An easy decision. Let’s go on a shopping spree!
My TRU visits are usually fruitless. I’ll go in, look around, want stuff, but ultimately leave empty-handed, confident that groceries and rent are more important than a few extra Ninja Turtles.
By contrast, a gift card shopping spree is an open invitation to be six years old. Even so, fifty bucks doesn’t go as far as it used to, and if I wanted an overstuffed shopping bag that fired on every cylinder, I had to play it smart. I had to be choosy.
The hardest part was keeping track of my total. These days, almost nothing in TRU wears a price sticker. I had to continually run back to that little scanning-zapping-thing for mental math. (The reason this became a $55 shopping spree rather than a $59 shopping spree was my own paranoia. I didn’t want to spend one cent of my own money, so at the last second, I removed the big bag of Peanut M&M’s. As it turned out, I could’ve bought them and still been under my limit. Damn.)
I didn’t just stick with my usual three aisles. I covered every inch of that place, looking for sales and clearances. (And also Sea-Monkeys, which are now so well-hidden that an entire game show could be forged around challenging contestants to find them in TRU.)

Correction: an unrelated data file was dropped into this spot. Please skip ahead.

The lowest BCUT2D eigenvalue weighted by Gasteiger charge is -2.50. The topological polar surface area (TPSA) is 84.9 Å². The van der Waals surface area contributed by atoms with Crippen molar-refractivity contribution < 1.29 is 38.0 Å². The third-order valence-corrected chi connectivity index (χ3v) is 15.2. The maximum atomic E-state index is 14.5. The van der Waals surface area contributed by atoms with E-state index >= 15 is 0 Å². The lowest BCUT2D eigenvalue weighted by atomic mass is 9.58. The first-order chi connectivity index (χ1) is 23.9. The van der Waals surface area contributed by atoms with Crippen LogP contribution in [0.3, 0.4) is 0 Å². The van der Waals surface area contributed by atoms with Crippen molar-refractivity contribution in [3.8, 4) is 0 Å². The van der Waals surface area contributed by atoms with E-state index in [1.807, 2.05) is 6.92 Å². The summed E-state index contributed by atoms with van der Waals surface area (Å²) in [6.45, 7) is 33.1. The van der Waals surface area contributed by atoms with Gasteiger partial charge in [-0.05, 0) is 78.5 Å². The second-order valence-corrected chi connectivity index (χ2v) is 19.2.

The results are below. I wasn’t just aiming for cool stuff, but a variety of it.
Let’s take a look at five old McDonald’s Happy Meal boxes, and see how many tangentially related paragraphs they inspire. You may consider this a surrogate sequel to my article about old fast food bags.
God, I write about a lot of garbage!
Back to the Future Happy Meal!
Wow, a Back to the Future Happy Meal?! Okay, sure, it’s based on the animated series rather than the movies, but this is still pretty Big Time.
(And besides, the seemingly little-loved cartoon series definitely had its charms, not the least of which being an impressive amount of continuity between it and the movies. The show actually remembered and factored in what happened in the films, whereas so many other movie-to-toon adaptations ignored everything but the names and gimmicks.)
The BTTF Happy Meal set included four toys — all of which being character figurines irremovably stuck inside action-packed vehicles. With apologies to Marty, the only one worth tracking down is Doc in the DeLorean… because DeLorean.
As for the Happy Meal box, it’s one of those neat ones that doubles as a playset after a little help from scissors. I loved boxes like that. True action figure playsets were expensive, and kids rarely got new ones outside of birthdays and major religious holidays. During the off season, a Happy Meal box that worked on the same principle as Castle Grayskull was even better than a toy DeLorean. (more…)